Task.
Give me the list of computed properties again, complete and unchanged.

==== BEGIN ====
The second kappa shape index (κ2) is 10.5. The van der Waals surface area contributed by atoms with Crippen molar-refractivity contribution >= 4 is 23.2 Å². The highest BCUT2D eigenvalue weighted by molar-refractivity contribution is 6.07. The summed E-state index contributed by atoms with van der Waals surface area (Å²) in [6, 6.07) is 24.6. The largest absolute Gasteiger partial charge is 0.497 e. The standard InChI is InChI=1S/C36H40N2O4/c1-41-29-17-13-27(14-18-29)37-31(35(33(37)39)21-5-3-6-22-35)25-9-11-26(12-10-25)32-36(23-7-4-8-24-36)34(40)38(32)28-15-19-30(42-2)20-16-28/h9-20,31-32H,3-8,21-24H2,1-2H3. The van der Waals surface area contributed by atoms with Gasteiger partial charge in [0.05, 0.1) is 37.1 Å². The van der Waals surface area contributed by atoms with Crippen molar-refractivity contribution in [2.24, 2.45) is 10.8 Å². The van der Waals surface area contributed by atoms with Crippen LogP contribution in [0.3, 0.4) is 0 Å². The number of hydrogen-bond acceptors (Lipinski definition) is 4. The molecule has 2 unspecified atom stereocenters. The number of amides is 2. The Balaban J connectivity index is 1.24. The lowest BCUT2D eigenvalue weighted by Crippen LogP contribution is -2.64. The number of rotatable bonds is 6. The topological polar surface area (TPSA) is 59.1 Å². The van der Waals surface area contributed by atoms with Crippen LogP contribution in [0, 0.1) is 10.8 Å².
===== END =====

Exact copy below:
The second kappa shape index (κ2) is 10.5. The van der Waals surface area contributed by atoms with Crippen molar-refractivity contribution >= 4 is 23.2 Å². The highest BCUT2D eigenvalue weighted by molar-refractivity contribution is 6.07. The summed E-state index contributed by atoms with van der Waals surface area (Å²) in [6, 6.07) is 24.6. The largest absolute Gasteiger partial charge is 0.497 e. The standard InChI is InChI=1S/C36H40N2O4/c1-41-29-17-13-27(14-18-29)37-31(35(33(37)39)21-5-3-6-22-35)25-9-11-26(12-10-25)32-36(23-7-4-8-24-36)34(40)38(32)28-15-19-30(42-2)20-16-28/h9-20,31-32H,3-8,21-24H2,1-2H3. The van der Waals surface area contributed by atoms with Gasteiger partial charge in [0.05, 0.1) is 37.1 Å². The van der Waals surface area contributed by atoms with Crippen molar-refractivity contribution in [2.24, 2.45) is 10.8 Å². The van der Waals surface area contributed by atoms with Crippen LogP contribution in [0.3, 0.4) is 0 Å². The number of hydrogen-bond acceptors (Lipinski definition) is 4. The molecule has 2 unspecified atom stereocenters. The number of amides is 2. The Balaban J connectivity index is 1.24. The lowest BCUT2D eigenvalue weighted by Crippen LogP contribution is -2.64. The number of rotatable bonds is 6. The topological polar surface area (TPSA) is 59.1 Å². The van der Waals surface area contributed by atoms with Crippen LogP contribution in [0, 0.1) is 10.8 Å².